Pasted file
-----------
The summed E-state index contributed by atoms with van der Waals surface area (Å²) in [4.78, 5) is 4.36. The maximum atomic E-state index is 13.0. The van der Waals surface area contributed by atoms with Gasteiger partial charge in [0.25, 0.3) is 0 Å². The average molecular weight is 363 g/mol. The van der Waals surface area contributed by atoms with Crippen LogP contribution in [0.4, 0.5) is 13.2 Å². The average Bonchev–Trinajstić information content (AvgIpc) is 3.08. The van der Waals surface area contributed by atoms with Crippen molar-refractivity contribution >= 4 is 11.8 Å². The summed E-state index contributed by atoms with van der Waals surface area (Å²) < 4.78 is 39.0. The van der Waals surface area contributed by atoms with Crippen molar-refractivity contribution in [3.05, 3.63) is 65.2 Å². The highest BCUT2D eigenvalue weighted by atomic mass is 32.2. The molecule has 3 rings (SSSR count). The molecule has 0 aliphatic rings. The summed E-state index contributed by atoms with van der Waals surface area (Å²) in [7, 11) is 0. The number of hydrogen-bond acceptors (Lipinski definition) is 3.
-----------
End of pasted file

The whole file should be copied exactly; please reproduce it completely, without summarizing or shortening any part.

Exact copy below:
The summed E-state index contributed by atoms with van der Waals surface area (Å²) in [4.78, 5) is 4.36. The maximum atomic E-state index is 13.0. The van der Waals surface area contributed by atoms with Gasteiger partial charge in [0.25, 0.3) is 0 Å². The average molecular weight is 363 g/mol. The van der Waals surface area contributed by atoms with Crippen LogP contribution in [0.4, 0.5) is 13.2 Å². The average Bonchev–Trinajstić information content (AvgIpc) is 3.08. The van der Waals surface area contributed by atoms with Crippen molar-refractivity contribution >= 4 is 11.8 Å². The summed E-state index contributed by atoms with van der Waals surface area (Å²) < 4.78 is 39.0. The van der Waals surface area contributed by atoms with Crippen molar-refractivity contribution in [3.05, 3.63) is 65.2 Å². The highest BCUT2D eigenvalue weighted by atomic mass is 32.2. The molecule has 3 rings (SSSR count). The molecule has 0 aliphatic rings. The summed E-state index contributed by atoms with van der Waals surface area (Å²) in [7, 11) is 0. The number of hydrogen-bond acceptors (Lipinski definition) is 3.